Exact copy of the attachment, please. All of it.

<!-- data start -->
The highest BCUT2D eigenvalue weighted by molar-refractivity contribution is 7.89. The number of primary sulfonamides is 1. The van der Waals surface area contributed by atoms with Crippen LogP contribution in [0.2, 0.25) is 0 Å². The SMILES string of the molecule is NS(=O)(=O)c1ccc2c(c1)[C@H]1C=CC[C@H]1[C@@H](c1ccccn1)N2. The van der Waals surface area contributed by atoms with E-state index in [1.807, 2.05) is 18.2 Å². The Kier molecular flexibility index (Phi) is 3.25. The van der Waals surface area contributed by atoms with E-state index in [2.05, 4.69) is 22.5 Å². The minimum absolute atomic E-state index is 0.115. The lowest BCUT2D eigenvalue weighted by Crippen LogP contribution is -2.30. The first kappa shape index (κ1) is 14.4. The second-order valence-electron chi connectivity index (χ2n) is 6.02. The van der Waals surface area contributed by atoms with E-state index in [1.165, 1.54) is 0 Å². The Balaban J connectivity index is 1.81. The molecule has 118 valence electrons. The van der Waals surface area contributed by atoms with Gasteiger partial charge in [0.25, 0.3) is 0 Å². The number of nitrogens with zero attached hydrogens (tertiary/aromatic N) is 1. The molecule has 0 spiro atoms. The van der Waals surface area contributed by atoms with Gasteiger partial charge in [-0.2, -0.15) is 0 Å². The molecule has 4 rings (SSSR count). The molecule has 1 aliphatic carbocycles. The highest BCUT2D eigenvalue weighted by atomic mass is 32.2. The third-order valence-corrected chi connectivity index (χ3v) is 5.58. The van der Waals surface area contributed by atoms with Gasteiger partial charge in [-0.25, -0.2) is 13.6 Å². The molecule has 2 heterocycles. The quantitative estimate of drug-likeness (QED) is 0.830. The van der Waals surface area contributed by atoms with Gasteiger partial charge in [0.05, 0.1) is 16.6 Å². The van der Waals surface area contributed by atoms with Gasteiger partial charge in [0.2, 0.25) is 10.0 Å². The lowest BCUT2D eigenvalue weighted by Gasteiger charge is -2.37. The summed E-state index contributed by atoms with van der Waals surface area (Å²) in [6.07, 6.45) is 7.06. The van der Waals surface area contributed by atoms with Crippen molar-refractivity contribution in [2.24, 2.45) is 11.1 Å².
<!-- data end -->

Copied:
The highest BCUT2D eigenvalue weighted by molar-refractivity contribution is 7.89. The number of primary sulfonamides is 1. The van der Waals surface area contributed by atoms with Crippen LogP contribution in [0.2, 0.25) is 0 Å². The SMILES string of the molecule is NS(=O)(=O)c1ccc2c(c1)[C@H]1C=CC[C@H]1[C@@H](c1ccccn1)N2. The van der Waals surface area contributed by atoms with E-state index in [1.807, 2.05) is 18.2 Å². The Kier molecular flexibility index (Phi) is 3.25. The van der Waals surface area contributed by atoms with E-state index in [2.05, 4.69) is 22.5 Å². The minimum absolute atomic E-state index is 0.115. The lowest BCUT2D eigenvalue weighted by Crippen LogP contribution is -2.30. The first kappa shape index (κ1) is 14.4. The second-order valence-electron chi connectivity index (χ2n) is 6.02. The van der Waals surface area contributed by atoms with E-state index in [1.165, 1.54) is 0 Å². The Balaban J connectivity index is 1.81. The molecule has 118 valence electrons. The van der Waals surface area contributed by atoms with Gasteiger partial charge in [0.25, 0.3) is 0 Å². The number of nitrogens with zero attached hydrogens (tertiary/aromatic N) is 1. The molecule has 0 spiro atoms. The van der Waals surface area contributed by atoms with Gasteiger partial charge in [-0.2, -0.15) is 0 Å². The molecule has 4 rings (SSSR count). The molecule has 1 aliphatic carbocycles. The highest BCUT2D eigenvalue weighted by atomic mass is 32.2. The third-order valence-corrected chi connectivity index (χ3v) is 5.58. The van der Waals surface area contributed by atoms with Gasteiger partial charge in [-0.25, -0.2) is 13.6 Å². The molecule has 2 heterocycles. The quantitative estimate of drug-likeness (QED) is 0.830. The van der Waals surface area contributed by atoms with Gasteiger partial charge in [0.05, 0.1) is 16.6 Å². The van der Waals surface area contributed by atoms with Gasteiger partial charge in [0.2, 0.25) is 10.0 Å². The lowest BCUT2D eigenvalue weighted by Gasteiger charge is -2.37. The summed E-state index contributed by atoms with van der Waals surface area (Å²) in [6.07, 6.45) is 7.06. The van der Waals surface area contributed by atoms with Crippen molar-refractivity contribution in [2.24, 2.45) is 11.1 Å².